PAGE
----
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(Critical Survey of Contemporary Fiction)

Edmond Safra was born in Beirut in 1932. He was a Sephardi, a Mediterranean Jew, whose family had become prosperous bankers in Aleppo, Syria, in the nineteenth century. Edmond began his own banking career in Milan at the age of sixteen, and by the 1980’s he had become one of the world’s richest men, with banks in several countries and a luxurious estate, La Leopolda, on the French Riviera. He had built his financial kingdom in a traditional way, relying on his reputation for probity and discretion. Edmond Safra’s operations had no place for glitz and public relations specialists.

In 1983, Safra decided—inexplicably, to most observers— to sell his Trade Development Bank in Geneva to American Express. One prominent motive was probably Safra’s nervousness about the danger he faced from Third World debt, and some cynics suspect the whole ensuing arrangement with American Express was a carefully thought-out scheme to join the American Express family and then arrange a divorce that would leave his partner with the Third World debt burden.

Whatever Safra’s motive was, he soon became unhappy with the operating style of American Express and dissolved the marriage. Fearing that Safra would steal back his old employees, American Express assigned Susan Cantor to find evidence that would hurt Safra’s reputation and weaken him as a competitor. Cantor, who had just been hired as a personal assistant to Jim Robinson, the chairman of American Express, then chose a professional jack-of-all-dirty-trades, Tony Greco, to execute the scheme. Greco, who made his home on Staten Island, planted a series of phony stories about Safra in undiscriminating publications in Europe and South America.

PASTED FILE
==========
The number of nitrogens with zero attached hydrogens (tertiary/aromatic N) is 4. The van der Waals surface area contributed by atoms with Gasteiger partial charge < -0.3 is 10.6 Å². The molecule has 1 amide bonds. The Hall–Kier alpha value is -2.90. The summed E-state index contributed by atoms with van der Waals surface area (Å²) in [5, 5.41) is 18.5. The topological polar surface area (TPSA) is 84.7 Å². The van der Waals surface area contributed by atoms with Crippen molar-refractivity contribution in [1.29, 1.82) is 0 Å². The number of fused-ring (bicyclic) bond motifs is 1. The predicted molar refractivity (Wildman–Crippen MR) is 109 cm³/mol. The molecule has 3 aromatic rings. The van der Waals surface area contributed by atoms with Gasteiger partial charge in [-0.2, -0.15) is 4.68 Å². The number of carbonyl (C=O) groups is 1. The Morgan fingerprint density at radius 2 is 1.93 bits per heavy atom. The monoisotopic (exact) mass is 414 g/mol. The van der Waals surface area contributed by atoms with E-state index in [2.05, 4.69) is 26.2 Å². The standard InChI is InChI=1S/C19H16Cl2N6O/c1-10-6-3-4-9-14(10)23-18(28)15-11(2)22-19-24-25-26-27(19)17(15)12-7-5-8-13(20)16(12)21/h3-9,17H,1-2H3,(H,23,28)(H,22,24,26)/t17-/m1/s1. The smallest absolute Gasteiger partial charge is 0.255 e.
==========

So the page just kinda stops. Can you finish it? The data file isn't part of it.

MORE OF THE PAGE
The enraged Safra fought back by hiring his own detectives. Safra’s counter-investigation climaxed when Greco, identified as the source of the smears, was tailed in his car to American Express’s corporate headquarters in New York City, where he met Susan Cantor. From this point on, American Express’ machinations unraveled, and they finally paid $8 million to charities named by Safra. The man who took the rap was Harry Freeman, Robinson’s close aide and the boss to whom Susan Cantor reported. Freeman later grumbled that “What happened was a game common in corporate America called ‘Protect the CEO.’”

Burrough has told a complicated story with grace and clarity.